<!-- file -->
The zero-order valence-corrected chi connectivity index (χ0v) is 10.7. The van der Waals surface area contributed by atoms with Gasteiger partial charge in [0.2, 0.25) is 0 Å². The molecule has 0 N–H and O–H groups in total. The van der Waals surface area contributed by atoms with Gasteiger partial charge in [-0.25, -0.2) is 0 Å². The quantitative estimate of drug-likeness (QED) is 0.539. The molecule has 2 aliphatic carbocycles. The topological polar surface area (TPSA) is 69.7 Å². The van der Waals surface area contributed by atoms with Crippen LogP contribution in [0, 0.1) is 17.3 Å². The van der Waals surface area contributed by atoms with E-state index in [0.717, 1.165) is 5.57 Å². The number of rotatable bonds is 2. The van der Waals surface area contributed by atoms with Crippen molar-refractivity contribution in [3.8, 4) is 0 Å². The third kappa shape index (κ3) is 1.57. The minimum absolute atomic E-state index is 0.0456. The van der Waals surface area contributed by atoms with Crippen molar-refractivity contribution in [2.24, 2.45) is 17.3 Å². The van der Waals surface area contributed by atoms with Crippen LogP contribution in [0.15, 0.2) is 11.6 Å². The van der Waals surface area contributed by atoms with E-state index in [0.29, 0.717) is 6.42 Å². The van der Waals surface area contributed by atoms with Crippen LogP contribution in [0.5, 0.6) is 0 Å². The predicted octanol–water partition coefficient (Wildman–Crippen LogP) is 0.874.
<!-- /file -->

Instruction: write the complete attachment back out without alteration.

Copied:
The zero-order valence-corrected chi connectivity index (χ0v) is 10.7. The van der Waals surface area contributed by atoms with Gasteiger partial charge in [0.2, 0.25) is 0 Å². The molecule has 0 N–H and O–H groups in total. The van der Waals surface area contributed by atoms with Gasteiger partial charge in [-0.25, -0.2) is 0 Å². The quantitative estimate of drug-likeness (QED) is 0.539. The molecule has 2 aliphatic carbocycles. The topological polar surface area (TPSA) is 69.7 Å². The van der Waals surface area contributed by atoms with Crippen LogP contribution in [0, 0.1) is 17.3 Å². The van der Waals surface area contributed by atoms with E-state index in [0.717, 1.165) is 5.57 Å². The number of rotatable bonds is 2. The van der Waals surface area contributed by atoms with Crippen molar-refractivity contribution in [3.8, 4) is 0 Å². The third kappa shape index (κ3) is 1.57. The minimum absolute atomic E-state index is 0.0456. The van der Waals surface area contributed by atoms with Crippen molar-refractivity contribution in [2.24, 2.45) is 17.3 Å². The van der Waals surface area contributed by atoms with Crippen LogP contribution in [0.15, 0.2) is 11.6 Å². The van der Waals surface area contributed by atoms with E-state index in [0.29, 0.717) is 6.42 Å². The van der Waals surface area contributed by atoms with Crippen LogP contribution in [0.5, 0.6) is 0 Å². The predicted octanol–water partition coefficient (Wildman–Crippen LogP) is 0.874.